April, 2020 - I think I'm going to shut From My Bookshelf down for a while; maybe for good. I've been putting this together for quite a few years now and it's starting to feel a bit more of a chore. I'll keep my Goodreads connected, but with the state of the world right now, I just want to read without worrying about making sure I post something about it. Who knows - when the world starts to make some semblance of sense again, I may start actively posting here again. Until then, as always, happy reading!

Friday, June 30, 2017

June 2017 Recap

  1. The Marsh King's Daughter by Karen Dionne
  2. Extraordinary X-Men, Vol 1: X-Haven by Jeff Lemire, illustrated by Humberto Ramos
  3. Extraordinary X-Men, Apocalypse Wars by Jeff Lemire & Rick Remender, illustrated by Humberto Ramos & Victor Ibanez
  4. Down Among the Sticks and Bones by Seanan McGuire
  5. Mouse Guard, Labyrinth, and Other Stories: Free Comic Book Day 2014 by David Petersen (Writer/Illustrator), Royden Lepp (Writer/Illustrator), Adam Smith (Author), Kyla Vanderklugt (Illustrator), Sean Rubin (Writer/Illustrator), Tom Hammock (Author), Megan Hutchinson (Illustrator), Ramón Pérez (Writer/Illustrator)
  6. A House at the Bottom of a Lake by Josh Malerman
  7. The Wicked + the Divine, Vol 5: Imperial Phase Part 1 by Kieron Gillen, illustrated by Jamie McKelvie, colored by Matthew Wilson
  8. Ready Player One by Ernest Cline, narrated by Wil Wheaton
  9. Mother Panic, Vol 1: A Work in Progress by Jody Houser, illustrated by Tommy Lee Edwards & Shawn Crystal, colored by Tommy Lee Edwards & Jean-Francois Beaulieu
  10. Mayday by Alex de Campi, illustrated by Tony Parker, colored by Blond
  11. The Adventures of Captain Underpants by Dav Pilkey 
  12. Mostly Void, Partially Stars: Welcome to Night Vale Episodes, Volume 1 by Joseph Fink & Jeffrey Cranor
  13. The Great Glowing Coils of the Universe: Welcome to Night Vale Episodes, Volume 2 by Joseph Fink & Jeffrey Cranor
  14. Marvel Comics Digest, No 1: Starring the Amazing Spider-Man
  15. The Great Divide by Ben Fisher, illustrated by Adam Markiewicz
  16. Dark Knight III: The Master Race, Book 9 by Frank Miller & Brian Azzarello, illustrated by Andy Kubert
  17. The Girl From the Other Side: Siúil, a Rún, Vol 1 by Nagabe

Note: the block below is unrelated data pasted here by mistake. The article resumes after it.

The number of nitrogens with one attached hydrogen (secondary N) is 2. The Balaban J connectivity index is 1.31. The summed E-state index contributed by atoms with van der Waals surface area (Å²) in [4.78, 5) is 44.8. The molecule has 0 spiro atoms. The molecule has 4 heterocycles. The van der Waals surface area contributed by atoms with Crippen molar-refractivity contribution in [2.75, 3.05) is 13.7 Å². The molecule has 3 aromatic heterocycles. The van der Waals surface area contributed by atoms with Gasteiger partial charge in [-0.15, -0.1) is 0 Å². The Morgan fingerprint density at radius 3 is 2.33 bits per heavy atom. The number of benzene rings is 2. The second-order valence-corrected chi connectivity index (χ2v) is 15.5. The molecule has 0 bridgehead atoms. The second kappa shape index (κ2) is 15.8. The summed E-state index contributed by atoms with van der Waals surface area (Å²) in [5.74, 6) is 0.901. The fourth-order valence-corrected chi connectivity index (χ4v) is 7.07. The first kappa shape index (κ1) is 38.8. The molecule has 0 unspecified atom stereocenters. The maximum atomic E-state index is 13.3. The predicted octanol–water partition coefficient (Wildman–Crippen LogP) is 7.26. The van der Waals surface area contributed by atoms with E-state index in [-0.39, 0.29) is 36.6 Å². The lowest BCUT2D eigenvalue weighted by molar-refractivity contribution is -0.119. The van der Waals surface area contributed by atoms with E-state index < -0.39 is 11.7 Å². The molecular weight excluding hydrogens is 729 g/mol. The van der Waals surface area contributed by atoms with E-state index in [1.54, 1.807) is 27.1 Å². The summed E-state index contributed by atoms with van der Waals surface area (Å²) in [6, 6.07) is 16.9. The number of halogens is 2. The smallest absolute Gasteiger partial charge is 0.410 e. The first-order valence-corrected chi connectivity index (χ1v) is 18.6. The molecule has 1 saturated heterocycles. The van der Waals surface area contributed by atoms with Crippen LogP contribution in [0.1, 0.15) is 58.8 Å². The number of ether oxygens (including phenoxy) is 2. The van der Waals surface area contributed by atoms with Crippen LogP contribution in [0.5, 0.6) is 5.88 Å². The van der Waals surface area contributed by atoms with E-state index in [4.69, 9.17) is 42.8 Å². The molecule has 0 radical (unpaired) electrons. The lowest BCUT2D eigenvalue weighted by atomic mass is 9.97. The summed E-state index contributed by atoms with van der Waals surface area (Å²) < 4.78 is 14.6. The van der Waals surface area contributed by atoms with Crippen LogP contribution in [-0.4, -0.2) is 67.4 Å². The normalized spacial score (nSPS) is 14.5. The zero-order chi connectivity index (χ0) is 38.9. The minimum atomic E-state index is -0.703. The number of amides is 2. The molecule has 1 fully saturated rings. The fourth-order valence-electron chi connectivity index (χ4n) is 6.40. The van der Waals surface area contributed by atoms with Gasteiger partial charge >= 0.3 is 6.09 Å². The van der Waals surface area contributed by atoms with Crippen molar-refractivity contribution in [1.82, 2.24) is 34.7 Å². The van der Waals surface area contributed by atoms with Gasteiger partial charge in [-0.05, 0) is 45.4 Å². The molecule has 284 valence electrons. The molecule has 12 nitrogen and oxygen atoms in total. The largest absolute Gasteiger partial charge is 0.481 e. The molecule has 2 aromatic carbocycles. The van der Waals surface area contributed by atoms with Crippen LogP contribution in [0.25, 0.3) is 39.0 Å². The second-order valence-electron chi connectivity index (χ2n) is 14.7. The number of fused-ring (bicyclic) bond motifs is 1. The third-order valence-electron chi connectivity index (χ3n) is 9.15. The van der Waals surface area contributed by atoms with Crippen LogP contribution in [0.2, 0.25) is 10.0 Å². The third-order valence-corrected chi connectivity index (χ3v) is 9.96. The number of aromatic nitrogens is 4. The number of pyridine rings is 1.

Pick of the Month
Down Among the Sticks and Bones by Seanan McGuire

June 2017
Number of books read: 17
Number of pages: 3,201

Number of books acquired: 39
Number of those books read: 9

First month out of the hospital, and feeling better. Concentration isn't exactly up to par yet, so there will still be an abundance of graphic novels for the time being.

Number of books read: 54
Number of pages: 9,017

Number of books acquired: 183
Number of those books read: 35

Monday, June 26, 2017

The Great Divide by Ben Fisher, illustrated by Adam Markiewicz

The Great Divide
by Ben Fisher, illustrated by Adam Markiewicz
Published by Dynamite Entertainment
August 1, 2017
144 Pages • ISBN 978-1524103347 • Paperback

Schuler BooksAmazon
To purchase any of the books in this post and help me buy more books, click the links above!

To add your book to LibraryThing or Goodreads, click the links above!

Book description:
In the near future, humanity awakens to the horrifying reality that the faintest touch from another's skin results in agonizing death. The survivors isolate themselves, many driven mad by fragments of memories absorbed from those they've killed. Two years after the "Divide", a pair of thieves stumble upon the means to save their species... but not everyone is eager to see the old world order restored!

Includes free digital bonus content to download, including the song "Teotwawki" (mood music for the apocalypse), a coloring book, RPG content, a self help book from the perspective of villain Sebastian Gibbs, dystopian short stories, and a song by the band City Below!

A dark and gritty near future dystopia where a mysterious plague has fallen on mankind, where the slightest contact of bare flesh will cause immediate death for one of those being touched, but there doesn't seem to be any rhyme or reason as to who lives or dies. On top of that, the survivor also then carries around in their head the persona of the person they killed. This can sometimes cause madness in the survivor, but some can coexist with their new passenger. Of course, with no physical skin-to-skin contact possible, sex is off-limits but brothels survive, with watching, no touching, rules in place. Isolation becomes the means of survival, but with that isolation also comes the end of the human race. That is, until two unlikely allies possibly discover the cause of the plague, and possibly a means to undo it.